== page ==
The man in uniform held a gun to his throat, and kept asking where the weapons were hidden. It is difficult to talk with a gun of the automatic variety pressed against the Adam’s Apple. He persistently denied any knowledge of weapons but the men in uniform were not convinced. They took out metal balls and rolled them on the floor. Magnetic? He looked at his death and wondered whether this made any sense. To have died for a reason not particularly clear to him. Was all this because of the way he looked?
They made him and the rest of the family search the house for those elusive weapons. In the rooms where the books were kept, they found a few Russian editions of the Marxist literary pantheon on his table with old Karl’s face printed on them.
“Is it you?”
The young man wondered if it was better to deny or to affirm. They seemed to have made up their minds anyway.
“Yes, it’s me.”
They nodded and kept urging him to search as they stood with guns cocked at the full. So, a few people were alive that day who thought that Karl Marx lived in Dhaka and wrote books with his own picture on the cover. Conceit killed Karl. Now that made sense.
Finally they shoved the barrel inside his mouth. The metallic taste was strange and repulsive, mixing death and saliva in his throat. Then they asked the question again. He couldn’t answer with this mouthful. He tried to move his head. Is this how it’s done finally?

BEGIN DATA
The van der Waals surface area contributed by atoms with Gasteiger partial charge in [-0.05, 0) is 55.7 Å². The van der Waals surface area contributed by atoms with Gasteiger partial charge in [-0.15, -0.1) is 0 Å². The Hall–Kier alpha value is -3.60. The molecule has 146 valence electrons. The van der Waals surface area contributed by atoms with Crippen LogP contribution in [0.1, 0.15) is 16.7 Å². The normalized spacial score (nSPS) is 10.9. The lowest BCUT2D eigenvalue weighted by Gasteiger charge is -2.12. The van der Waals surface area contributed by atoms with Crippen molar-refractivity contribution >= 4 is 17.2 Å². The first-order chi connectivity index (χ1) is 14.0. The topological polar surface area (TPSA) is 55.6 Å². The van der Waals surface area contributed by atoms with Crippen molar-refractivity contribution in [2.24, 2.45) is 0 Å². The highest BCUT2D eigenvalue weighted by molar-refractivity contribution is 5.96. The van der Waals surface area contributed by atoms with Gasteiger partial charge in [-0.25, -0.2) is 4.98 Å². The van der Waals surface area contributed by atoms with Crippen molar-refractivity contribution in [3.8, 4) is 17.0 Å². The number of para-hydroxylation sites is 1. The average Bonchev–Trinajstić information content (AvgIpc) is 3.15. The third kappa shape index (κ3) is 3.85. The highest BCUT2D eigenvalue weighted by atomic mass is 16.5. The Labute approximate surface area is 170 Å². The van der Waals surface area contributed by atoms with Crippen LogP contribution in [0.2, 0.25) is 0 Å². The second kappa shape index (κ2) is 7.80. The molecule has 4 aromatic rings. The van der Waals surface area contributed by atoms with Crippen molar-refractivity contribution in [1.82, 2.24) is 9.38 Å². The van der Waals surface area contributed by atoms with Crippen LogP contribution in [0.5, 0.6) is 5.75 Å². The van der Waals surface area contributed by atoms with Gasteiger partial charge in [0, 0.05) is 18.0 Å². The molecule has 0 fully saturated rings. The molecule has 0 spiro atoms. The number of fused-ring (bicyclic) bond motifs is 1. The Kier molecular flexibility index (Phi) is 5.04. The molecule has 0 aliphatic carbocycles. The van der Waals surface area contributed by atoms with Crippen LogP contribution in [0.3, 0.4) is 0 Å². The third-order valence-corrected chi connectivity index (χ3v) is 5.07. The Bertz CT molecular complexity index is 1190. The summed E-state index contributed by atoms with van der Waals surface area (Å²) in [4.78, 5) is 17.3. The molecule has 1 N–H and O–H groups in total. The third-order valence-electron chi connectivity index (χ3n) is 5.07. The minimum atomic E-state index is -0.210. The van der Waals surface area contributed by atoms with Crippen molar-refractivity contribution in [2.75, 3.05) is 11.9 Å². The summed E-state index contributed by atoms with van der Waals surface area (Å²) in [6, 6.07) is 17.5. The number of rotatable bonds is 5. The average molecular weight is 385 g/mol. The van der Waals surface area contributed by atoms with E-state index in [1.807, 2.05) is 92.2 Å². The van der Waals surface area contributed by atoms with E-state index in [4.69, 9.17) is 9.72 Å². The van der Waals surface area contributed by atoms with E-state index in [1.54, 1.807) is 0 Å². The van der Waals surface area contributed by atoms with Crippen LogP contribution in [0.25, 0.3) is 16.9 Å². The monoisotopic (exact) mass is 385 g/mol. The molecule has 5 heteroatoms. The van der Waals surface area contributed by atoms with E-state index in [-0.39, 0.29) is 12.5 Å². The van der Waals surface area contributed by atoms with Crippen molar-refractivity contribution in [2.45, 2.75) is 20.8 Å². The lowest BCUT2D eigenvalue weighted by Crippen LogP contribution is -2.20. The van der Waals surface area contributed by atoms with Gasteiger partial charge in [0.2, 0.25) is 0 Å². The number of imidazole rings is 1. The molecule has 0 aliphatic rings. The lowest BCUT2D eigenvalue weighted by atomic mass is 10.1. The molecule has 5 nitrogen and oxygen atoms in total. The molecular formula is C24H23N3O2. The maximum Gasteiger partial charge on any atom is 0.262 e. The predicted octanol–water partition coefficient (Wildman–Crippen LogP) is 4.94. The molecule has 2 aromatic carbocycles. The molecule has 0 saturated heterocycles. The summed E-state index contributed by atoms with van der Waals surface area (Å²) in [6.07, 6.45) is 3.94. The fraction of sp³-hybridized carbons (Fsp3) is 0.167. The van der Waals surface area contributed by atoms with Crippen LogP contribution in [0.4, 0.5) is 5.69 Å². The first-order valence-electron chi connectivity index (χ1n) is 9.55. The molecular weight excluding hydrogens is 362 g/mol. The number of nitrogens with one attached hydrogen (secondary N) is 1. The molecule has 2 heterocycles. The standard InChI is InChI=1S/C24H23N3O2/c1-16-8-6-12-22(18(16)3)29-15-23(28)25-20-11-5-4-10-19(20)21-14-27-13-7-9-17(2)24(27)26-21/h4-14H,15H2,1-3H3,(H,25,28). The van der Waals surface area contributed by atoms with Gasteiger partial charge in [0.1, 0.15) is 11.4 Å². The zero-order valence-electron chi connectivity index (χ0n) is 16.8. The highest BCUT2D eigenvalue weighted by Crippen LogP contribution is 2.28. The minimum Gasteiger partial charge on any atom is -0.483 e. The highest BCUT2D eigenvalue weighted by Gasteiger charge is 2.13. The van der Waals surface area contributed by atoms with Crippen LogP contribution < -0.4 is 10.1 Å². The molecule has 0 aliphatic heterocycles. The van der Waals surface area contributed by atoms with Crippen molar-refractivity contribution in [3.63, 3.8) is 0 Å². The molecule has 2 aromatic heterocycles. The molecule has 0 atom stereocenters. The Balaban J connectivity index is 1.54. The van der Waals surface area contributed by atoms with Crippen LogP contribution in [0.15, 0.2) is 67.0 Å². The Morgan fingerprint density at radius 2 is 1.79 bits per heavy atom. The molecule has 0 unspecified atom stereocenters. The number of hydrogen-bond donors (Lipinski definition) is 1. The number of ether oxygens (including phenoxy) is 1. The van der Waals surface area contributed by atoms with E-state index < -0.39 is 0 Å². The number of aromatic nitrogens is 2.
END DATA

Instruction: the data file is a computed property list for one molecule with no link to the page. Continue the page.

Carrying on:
An officer type entered the room and asked them to take him and all other males away. His cheeks ached from the pain of having an AK-47 inside his mouth. His mother started to cry but he felt drained of emotions. As if he didn’t exist. And then it was over.
A sort of senior officer stormed inside and demanded to know what the charges were. Suddenly nobody seemed to know any. Was there a complaint? There was no answer. Intelligence report? Silence. He then asked to set them free.
The man who had stuck the gun in his mouth now came over and warmly shook his hands. The young man was no longer a terrorist. And then they were quickly gone from the area. The family waited all day in the porch, fearful that they would be visited and picked up again. It was better if they stayed there and didn’t have to come down again to be carted away. He kept remembering the taste of the gun inside his mouth. He still does.
Azam Khan was in full cry in the campus auditorium, and the couple of thousand students that made up the audience were hysterical. Reedy thin with a straggly beard, dressed in trousers and a bright coloured shirt, he was singing about love, drugs, and mysticism of the campus variety.